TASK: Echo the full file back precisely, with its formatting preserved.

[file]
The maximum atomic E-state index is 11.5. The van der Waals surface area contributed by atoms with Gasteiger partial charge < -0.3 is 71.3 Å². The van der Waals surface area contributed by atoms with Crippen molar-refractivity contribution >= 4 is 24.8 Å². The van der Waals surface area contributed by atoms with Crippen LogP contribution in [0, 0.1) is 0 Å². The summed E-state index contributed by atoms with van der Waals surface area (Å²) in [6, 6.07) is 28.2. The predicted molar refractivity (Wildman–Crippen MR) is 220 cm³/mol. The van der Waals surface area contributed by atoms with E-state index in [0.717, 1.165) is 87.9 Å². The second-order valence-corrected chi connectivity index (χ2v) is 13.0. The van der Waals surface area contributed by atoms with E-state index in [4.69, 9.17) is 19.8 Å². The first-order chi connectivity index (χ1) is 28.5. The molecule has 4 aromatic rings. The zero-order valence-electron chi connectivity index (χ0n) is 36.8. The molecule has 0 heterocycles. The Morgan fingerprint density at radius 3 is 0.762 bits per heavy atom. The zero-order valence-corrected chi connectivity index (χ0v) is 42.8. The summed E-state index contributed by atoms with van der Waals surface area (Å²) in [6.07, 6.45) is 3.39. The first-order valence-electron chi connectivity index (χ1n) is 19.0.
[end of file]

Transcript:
The maximum atomic E-state index is 11.5. The van der Waals surface area contributed by atoms with Gasteiger partial charge < -0.3 is 71.3 Å². The van der Waals surface area contributed by atoms with Crippen molar-refractivity contribution >= 4 is 24.8 Å². The van der Waals surface area contributed by atoms with Crippen LogP contribution in [0, 0.1) is 0 Å². The summed E-state index contributed by atoms with van der Waals surface area (Å²) in [6, 6.07) is 28.2. The predicted molar refractivity (Wildman–Crippen MR) is 220 cm³/mol. The van der Waals surface area contributed by atoms with E-state index in [0.717, 1.165) is 87.9 Å². The second-order valence-corrected chi connectivity index (χ2v) is 13.0. The van der Waals surface area contributed by atoms with E-state index in [4.69, 9.17) is 19.8 Å². The first-order chi connectivity index (χ1) is 28.5. The molecule has 4 aromatic rings. The zero-order valence-electron chi connectivity index (χ0n) is 36.8. The molecule has 0 heterocycles. The Morgan fingerprint density at radius 3 is 0.762 bits per heavy atom. The zero-order valence-corrected chi connectivity index (χ0v) is 42.8. The summed E-state index contributed by atoms with van der Waals surface area (Å²) in [6.07, 6.45) is 3.39. The first-order valence-electron chi connectivity index (χ1n) is 19.0.